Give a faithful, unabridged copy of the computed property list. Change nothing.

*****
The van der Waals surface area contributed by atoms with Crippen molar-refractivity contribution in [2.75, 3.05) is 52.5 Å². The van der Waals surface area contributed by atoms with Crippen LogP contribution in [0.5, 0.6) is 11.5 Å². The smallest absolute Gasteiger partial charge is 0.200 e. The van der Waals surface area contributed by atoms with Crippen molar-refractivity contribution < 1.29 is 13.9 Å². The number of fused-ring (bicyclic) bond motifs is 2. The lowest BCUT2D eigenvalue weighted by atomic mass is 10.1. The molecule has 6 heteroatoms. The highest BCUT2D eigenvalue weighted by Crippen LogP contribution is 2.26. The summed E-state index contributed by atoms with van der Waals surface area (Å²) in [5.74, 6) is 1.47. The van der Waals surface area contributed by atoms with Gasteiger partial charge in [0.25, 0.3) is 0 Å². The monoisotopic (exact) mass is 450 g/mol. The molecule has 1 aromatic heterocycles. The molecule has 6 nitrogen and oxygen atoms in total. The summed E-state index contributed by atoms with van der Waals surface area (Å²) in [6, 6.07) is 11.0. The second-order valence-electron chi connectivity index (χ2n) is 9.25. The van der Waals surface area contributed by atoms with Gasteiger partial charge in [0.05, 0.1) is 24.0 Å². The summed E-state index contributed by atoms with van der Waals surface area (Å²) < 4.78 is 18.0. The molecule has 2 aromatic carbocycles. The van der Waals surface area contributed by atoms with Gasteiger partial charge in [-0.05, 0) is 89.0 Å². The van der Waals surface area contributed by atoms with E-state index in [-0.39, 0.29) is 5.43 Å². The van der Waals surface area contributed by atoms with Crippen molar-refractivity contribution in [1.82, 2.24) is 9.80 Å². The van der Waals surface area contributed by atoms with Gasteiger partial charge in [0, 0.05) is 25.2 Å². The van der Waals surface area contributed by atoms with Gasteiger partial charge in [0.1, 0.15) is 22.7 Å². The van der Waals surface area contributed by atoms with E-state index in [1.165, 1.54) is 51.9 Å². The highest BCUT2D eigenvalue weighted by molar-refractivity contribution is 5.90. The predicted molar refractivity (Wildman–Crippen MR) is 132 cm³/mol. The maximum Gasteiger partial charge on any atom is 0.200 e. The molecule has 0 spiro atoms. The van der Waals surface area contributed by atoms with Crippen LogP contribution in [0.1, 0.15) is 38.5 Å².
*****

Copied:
The van der Waals surface area contributed by atoms with Crippen molar-refractivity contribution in [2.75, 3.05) is 52.5 Å². The van der Waals surface area contributed by atoms with Crippen LogP contribution in [0.5, 0.6) is 11.5 Å². The smallest absolute Gasteiger partial charge is 0.200 e. The van der Waals surface area contributed by atoms with Crippen molar-refractivity contribution < 1.29 is 13.9 Å². The number of fused-ring (bicyclic) bond motifs is 2. The lowest BCUT2D eigenvalue weighted by atomic mass is 10.1. The molecule has 6 heteroatoms. The highest BCUT2D eigenvalue weighted by Crippen LogP contribution is 2.26. The summed E-state index contributed by atoms with van der Waals surface area (Å²) in [5.74, 6) is 1.47. The van der Waals surface area contributed by atoms with Gasteiger partial charge in [0.25, 0.3) is 0 Å². The monoisotopic (exact) mass is 450 g/mol. The molecule has 1 aromatic heterocycles. The molecule has 6 nitrogen and oxygen atoms in total. The summed E-state index contributed by atoms with van der Waals surface area (Å²) in [6, 6.07) is 11.0. The second-order valence-electron chi connectivity index (χ2n) is 9.25. The van der Waals surface area contributed by atoms with Gasteiger partial charge in [0.05, 0.1) is 24.0 Å². The summed E-state index contributed by atoms with van der Waals surface area (Å²) < 4.78 is 18.0. The molecule has 2 aromatic carbocycles. The van der Waals surface area contributed by atoms with Gasteiger partial charge in [-0.05, 0) is 89.0 Å². The van der Waals surface area contributed by atoms with E-state index in [-0.39, 0.29) is 5.43 Å². The van der Waals surface area contributed by atoms with Crippen molar-refractivity contribution in [1.82, 2.24) is 9.80 Å². The van der Waals surface area contributed by atoms with Gasteiger partial charge in [0, 0.05) is 25.2 Å². The van der Waals surface area contributed by atoms with Gasteiger partial charge in [0.1, 0.15) is 22.7 Å². The van der Waals surface area contributed by atoms with E-state index in [1.165, 1.54) is 51.9 Å². The highest BCUT2D eigenvalue weighted by molar-refractivity contribution is 5.90. The predicted molar refractivity (Wildman–Crippen MR) is 132 cm³/mol. The maximum Gasteiger partial charge on any atom is 0.200 e. The molecule has 0 spiro atoms. The van der Waals surface area contributed by atoms with Crippen LogP contribution in [0.1, 0.15) is 38.5 Å².